close menu
Why You’ll Want To Check out PAX Unplugged: Penny Arcade’s Tabletop Expo

Why You’ll Want To Check out PAX Unplugged: Penny Arcade’s Tabletop Expo

You may have heard of Wheaton’s Law, “Don’t Be a Dick“. He proclaimed it in 2007, in his keynote address at Penny Arcade Expo. For so many of us, PAX represents the biggest and best celebration of the things we are passionate and excited about when it comes to geek culture. Since 2004, Penny Arcade Expo has offered a fan-driven experience for geeks passionate about games and geeky culture to come together and celebrate the things they love. And despite being a show that was initially focused on video games, PAX itself is a product of the diverse interests of the people who attend.

PAX 14

“From the very start, we really advocated for there to be tabletop space, even though it was a video game show.” Jerry Holkins, also colloquially known as Tycho of Penny Arcade, told me. “That’s because we knew that if you were into games but maybe you didn’t think of yourself as a tabletop gamer that if you saw it, you’d be drawn to it.”

We were discussing PAX Unplugged, the newest addition to the PAX lineup for 2017, to be hosted November 17-19 at the Pennsylvania Convention Center in Philadelphia. In the conversation, Holkins described himself using allusions to the Warhammer 40,000 universe, calling himself the Librarian of PAX as he’s been involved in the event since the first one was held in 2004. “PAX constitutes a convention of conventions,” Holkins remarked. He talked about how PAX could be imagined as a fractal, vast and intricate, but whose individual parts could be distilled down to a single unit, each a smaller gathering with its own community and culture in its own right.

PAX 52

“One of the things that’s inside PAX it is very coherent if you’ve ever seen it is the tabletop zone.” Holkins described. “It definitely has its own community and culture.” Describing the extension of the show lineup to include one with a focus on tabletop gaming, Holkins painted a picture of how PAX Unplugged’s emergence as a product of the specific culture and convention-within-a-convention feeling the tabletop gaming element of PAX always had.  “We think that [the tabletop culture and community of PAX’s tabletop area] is yearning to have its own separate, independent expression from the show.”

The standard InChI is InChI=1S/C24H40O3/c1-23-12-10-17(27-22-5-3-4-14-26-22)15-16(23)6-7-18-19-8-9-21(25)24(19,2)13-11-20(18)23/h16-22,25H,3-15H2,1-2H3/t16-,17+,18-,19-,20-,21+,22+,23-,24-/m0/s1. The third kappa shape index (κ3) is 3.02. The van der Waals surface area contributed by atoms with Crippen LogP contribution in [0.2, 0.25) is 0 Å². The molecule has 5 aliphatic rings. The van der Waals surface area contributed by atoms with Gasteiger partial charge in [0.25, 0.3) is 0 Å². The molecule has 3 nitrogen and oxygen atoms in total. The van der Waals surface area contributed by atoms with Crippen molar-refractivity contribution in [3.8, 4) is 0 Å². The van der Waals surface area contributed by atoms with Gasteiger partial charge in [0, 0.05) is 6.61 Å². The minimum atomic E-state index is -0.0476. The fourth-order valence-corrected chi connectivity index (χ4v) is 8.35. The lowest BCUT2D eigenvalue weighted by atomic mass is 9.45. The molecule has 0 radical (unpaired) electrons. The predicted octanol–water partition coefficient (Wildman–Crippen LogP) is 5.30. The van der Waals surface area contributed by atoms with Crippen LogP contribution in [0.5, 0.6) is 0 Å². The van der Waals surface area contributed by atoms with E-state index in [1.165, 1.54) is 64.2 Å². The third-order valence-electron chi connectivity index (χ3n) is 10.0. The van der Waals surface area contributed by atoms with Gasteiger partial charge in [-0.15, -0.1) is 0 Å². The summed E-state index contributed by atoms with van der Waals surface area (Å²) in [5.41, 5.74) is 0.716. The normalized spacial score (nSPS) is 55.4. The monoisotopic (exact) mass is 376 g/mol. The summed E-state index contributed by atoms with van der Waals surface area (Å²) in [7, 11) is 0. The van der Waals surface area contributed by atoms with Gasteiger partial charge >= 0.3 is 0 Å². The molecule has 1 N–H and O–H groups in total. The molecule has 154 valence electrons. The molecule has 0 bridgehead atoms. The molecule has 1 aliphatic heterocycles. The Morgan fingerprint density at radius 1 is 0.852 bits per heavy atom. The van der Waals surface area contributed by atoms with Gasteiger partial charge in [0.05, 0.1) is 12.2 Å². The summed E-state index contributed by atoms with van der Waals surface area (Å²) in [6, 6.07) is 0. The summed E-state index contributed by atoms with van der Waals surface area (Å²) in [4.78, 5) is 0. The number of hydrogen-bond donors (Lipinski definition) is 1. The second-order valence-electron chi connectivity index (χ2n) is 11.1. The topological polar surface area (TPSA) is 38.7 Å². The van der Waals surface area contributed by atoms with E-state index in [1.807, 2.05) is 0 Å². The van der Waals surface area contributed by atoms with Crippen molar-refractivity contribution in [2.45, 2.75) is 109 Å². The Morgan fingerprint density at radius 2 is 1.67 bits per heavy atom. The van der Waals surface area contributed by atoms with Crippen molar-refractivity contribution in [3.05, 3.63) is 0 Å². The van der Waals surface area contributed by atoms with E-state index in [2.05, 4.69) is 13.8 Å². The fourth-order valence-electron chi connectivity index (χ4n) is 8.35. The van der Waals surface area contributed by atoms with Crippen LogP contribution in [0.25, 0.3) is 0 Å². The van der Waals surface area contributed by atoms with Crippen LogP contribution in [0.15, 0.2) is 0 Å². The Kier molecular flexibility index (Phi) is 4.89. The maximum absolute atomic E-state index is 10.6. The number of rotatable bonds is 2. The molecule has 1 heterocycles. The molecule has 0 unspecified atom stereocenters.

And while it seems like it has been repeated so many times over that it’s cliché, the current climate in terms of tabletop gaming is that of a golden age, as the exponential rise in popularity of analog gaming over recent years is undeniable. I asked him specifically about what gamers could expect, and though having nearly 11 months lead time means the details still have to be hashed out. The hallmarks of PAX events of course, would be present: keynote speeches, panels and of course, lots of open gaming space.

PAX 13

I also asked about whether or not a live session Acquisitions Incorporated would be played at the newly announced event. Holkins couldn’t promise at this stage that the Days Since Last Intern Death sign of the organization’s Winterdeep office wouldn’t be reset to zero on the weekend of PAX Unplugged, it was very clear that he and Ryan Hartman, Director of Events for PAX, were very much thinking about how they could make it happen, particularly since 2017 would the year Acquisitions Incorporated would have its premiere at PAX South. There’s a mindfulness of the importance of the scalable, sharable, theatrical and communal experience that is gaming in the style of Acquisitions Incorporated or even Geek & Sundry’s own TableTop. “You have to be conscious of that trend. There has to be an understanding that somehow our social space is scalable, and its possible to share that space with thousands of people.”

PAX 3

With that said, the new event does offer new opportunities, try new things, and of course, play with ideas. “I am so excited to bounce ideas off of the Enforcers,” Ryan Hartman, Director of PAX Events, told me. Enforcers are the volunteers who help run PAX events and work year round to make sure things are safe and smooth for all attendees, and are themselves a community and culture within PAX events. “They’re going to have a definite fingerprint on this show, just like all the others.” Holkins makes it a point to always thank PAX’s Enforcers first when he closes the event, and that group of people made up of fans helps ensure that PAX as an event stays true to its vision.

Suffice to say, the unique experience that is PAX is a product of the thoughtfulness that goes into planning it and creating an environment which supports the diverse constituent conventions that occur within. Planning like that is conscious and the structure is deliberately designed, though each constituent convention occurs organically and is filled with a spontaneous energy. When PAX describes itself as fan-oriented, it’s a result of that structure which optimizes and prioritizes the experience for the attendee. I know I’ll be in line to get my tickets, which will be available in the spring.

Do you have a favorite convention? Share which ones you love and why in the comments below! 

Featured Image & Blog Image Credits: Penny Arcade


Teri Litorco loves all things tabletop, so much so that she wrote a book about it. She also overshares about what she’s playing/miniatures she’s painting on YouTube, Twitter, Facebook and Instagram

A Gallery of Guests Who Have Crossed Paths With the Mighty Nein

A Gallery of Guests Who Have Crossed Paths With the Mighty Nein

article
5 Modern Muggle Board Games We Think Hufflepuffs Would Love

5 Modern Muggle Board Games We Think Hufflepuffs Would Love

article
New D&D Players: 3 Questions To Ask Before Multiclassing

New D&D Players: 3 Questions To Ask Before Multiclassing

article